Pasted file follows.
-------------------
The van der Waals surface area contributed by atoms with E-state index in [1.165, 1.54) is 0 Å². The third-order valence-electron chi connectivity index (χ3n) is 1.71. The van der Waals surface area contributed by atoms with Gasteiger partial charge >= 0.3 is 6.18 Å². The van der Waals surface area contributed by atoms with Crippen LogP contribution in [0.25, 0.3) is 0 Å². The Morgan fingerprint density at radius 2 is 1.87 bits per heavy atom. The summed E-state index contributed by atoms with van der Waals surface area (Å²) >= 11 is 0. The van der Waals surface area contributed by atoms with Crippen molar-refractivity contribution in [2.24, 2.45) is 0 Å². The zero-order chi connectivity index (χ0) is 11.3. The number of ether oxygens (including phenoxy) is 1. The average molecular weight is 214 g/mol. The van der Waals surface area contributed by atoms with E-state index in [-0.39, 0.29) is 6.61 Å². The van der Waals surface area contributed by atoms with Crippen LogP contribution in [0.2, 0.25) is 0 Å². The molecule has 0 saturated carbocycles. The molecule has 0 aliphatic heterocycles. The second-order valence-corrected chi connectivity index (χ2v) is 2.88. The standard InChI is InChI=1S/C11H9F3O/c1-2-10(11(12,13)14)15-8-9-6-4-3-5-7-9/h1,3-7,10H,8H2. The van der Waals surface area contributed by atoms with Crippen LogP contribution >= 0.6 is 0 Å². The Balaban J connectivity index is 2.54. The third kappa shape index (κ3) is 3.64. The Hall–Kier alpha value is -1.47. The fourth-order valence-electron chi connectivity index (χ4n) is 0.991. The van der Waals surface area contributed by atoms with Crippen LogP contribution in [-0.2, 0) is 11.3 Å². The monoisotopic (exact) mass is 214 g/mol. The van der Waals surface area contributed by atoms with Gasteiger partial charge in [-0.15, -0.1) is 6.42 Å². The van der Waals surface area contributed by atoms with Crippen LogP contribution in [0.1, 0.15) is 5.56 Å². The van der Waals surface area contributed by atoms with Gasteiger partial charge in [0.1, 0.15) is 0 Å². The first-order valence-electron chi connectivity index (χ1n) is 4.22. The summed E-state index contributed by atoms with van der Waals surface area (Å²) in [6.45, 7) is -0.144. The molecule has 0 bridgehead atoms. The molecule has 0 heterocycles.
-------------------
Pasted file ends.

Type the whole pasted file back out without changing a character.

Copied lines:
The van der Waals surface area contributed by atoms with E-state index in [1.165, 1.54) is 0 Å². The third-order valence-electron chi connectivity index (χ3n) is 1.71. The van der Waals surface area contributed by atoms with Gasteiger partial charge >= 0.3 is 6.18 Å². The van der Waals surface area contributed by atoms with Crippen LogP contribution in [0.25, 0.3) is 0 Å². The Morgan fingerprint density at radius 2 is 1.87 bits per heavy atom. The summed E-state index contributed by atoms with van der Waals surface area (Å²) >= 11 is 0. The van der Waals surface area contributed by atoms with Crippen molar-refractivity contribution in [2.24, 2.45) is 0 Å². The zero-order chi connectivity index (χ0) is 11.3. The number of ether oxygens (including phenoxy) is 1. The average molecular weight is 214 g/mol. The van der Waals surface area contributed by atoms with E-state index in [-0.39, 0.29) is 6.61 Å². The van der Waals surface area contributed by atoms with Crippen LogP contribution in [0.2, 0.25) is 0 Å². The molecule has 0 saturated carbocycles. The molecule has 0 aliphatic heterocycles. The second-order valence-corrected chi connectivity index (χ2v) is 2.88. The standard InChI is InChI=1S/C11H9F3O/c1-2-10(11(12,13)14)15-8-9-6-4-3-5-7-9/h1,3-7,10H,8H2. The van der Waals surface area contributed by atoms with Crippen LogP contribution >= 0.6 is 0 Å². The Balaban J connectivity index is 2.54. The third kappa shape index (κ3) is 3.64. The Hall–Kier alpha value is -1.47. The fourth-order valence-electron chi connectivity index (χ4n) is 0.991. The van der Waals surface area contributed by atoms with Crippen LogP contribution in [-0.2, 0) is 11.3 Å². The monoisotopic (exact) mass is 214 g/mol. The van der Waals surface area contributed by atoms with Gasteiger partial charge in [-0.15, -0.1) is 6.42 Å². The van der Waals surface area contributed by atoms with Crippen LogP contribution in [0.1, 0.15) is 5.56 Å². The van der Waals surface area contributed by atoms with Gasteiger partial charge in [0.1, 0.15) is 0 Å². The first-order valence-electron chi connectivity index (χ1n) is 4.22. The summed E-state index contributed by atoms with van der Waals surface area (Å²) in [6.45, 7) is -0.144. The molecule has 0 bridgehead atoms. The molecule has 0 heterocycles.